I was much more into the idea of making a horror game and doing something with ghosts, but what our two new teams agreed on is that they would share artists. That is, I would do sound and music for both games, and Michael and our new friend Leanne would produce artwork and animation for both games.
Members from both teams
Finalising the concept (OR DID WE?)
The ghost game team – which we called Team Dusk at some point – now consisted of Tim and Jacqui on programming, Michael and Leanne on artwork, Michael on animation and myself on sound and music.
Coming up is what I recall to be our initial game concept. I say recall because tracing the exact origins of ideas is always tricky (who came up with what and when?) and probably even more so over a crazy sleep and food deprived 48-hours.
The game is set in a village. Ghosts/demons are attacking the villagers for some reason. It's dark and scary and visibility is limited. The view is from overhead. You can try to flee the ghosts but inevitably one will get you. At this point, to survive, you need to attack and possess another human. When you're a ghost you have limited time to possess someone or you will die in a Game Over kind of way. To end the demon attack you have to find and put out 6 black candles hidden around the village, which were used by villagers to summon the demons in the first place.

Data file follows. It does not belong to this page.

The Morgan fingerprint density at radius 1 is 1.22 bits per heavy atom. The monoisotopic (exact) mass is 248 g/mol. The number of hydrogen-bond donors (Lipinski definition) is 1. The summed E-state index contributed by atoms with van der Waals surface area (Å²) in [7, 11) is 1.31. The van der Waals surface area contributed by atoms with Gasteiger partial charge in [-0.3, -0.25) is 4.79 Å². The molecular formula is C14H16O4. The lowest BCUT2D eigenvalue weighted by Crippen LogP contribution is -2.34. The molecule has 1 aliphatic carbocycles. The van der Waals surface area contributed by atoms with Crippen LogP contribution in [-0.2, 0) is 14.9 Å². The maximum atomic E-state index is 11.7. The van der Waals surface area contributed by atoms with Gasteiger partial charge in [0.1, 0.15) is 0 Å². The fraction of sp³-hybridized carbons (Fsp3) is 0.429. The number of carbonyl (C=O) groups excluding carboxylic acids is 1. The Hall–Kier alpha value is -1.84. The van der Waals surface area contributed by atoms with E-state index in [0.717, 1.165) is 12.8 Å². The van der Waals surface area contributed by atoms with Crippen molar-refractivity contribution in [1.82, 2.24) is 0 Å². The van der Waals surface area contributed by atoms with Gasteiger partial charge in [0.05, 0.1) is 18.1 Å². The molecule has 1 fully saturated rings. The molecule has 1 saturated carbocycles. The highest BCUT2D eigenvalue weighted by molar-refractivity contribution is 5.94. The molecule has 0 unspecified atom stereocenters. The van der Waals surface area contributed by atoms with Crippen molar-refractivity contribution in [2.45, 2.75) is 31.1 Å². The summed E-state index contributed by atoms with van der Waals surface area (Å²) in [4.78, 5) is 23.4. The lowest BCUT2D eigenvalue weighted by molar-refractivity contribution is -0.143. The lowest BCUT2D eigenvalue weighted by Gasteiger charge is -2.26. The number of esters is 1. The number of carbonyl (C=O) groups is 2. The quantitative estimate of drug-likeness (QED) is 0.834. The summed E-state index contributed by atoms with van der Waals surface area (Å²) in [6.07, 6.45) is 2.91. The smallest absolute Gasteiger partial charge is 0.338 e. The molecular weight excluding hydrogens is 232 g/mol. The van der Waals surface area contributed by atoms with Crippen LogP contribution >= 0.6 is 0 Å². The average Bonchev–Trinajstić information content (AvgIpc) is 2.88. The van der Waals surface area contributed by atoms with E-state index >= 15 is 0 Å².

Eating food at Game Jam
Food was sparsely dispensed over the course of the event (a euphemism) and not very good (euphemism). You had to hand in a voucher to get each meal, thus preventing you from stealing an extra two Weet Bix at breakfast, for instance, after realising that your breakfast of only the initial two Weet Bix had actually been a parody of a breakfast.
We had our own tea and coffee supplies in the Jam area, but no milk. The plastic spoons warped when you tried to stir your hot drinks with them. On day three I made an interactive sculpture out of three warped spoons, a coffee lid and a live fly.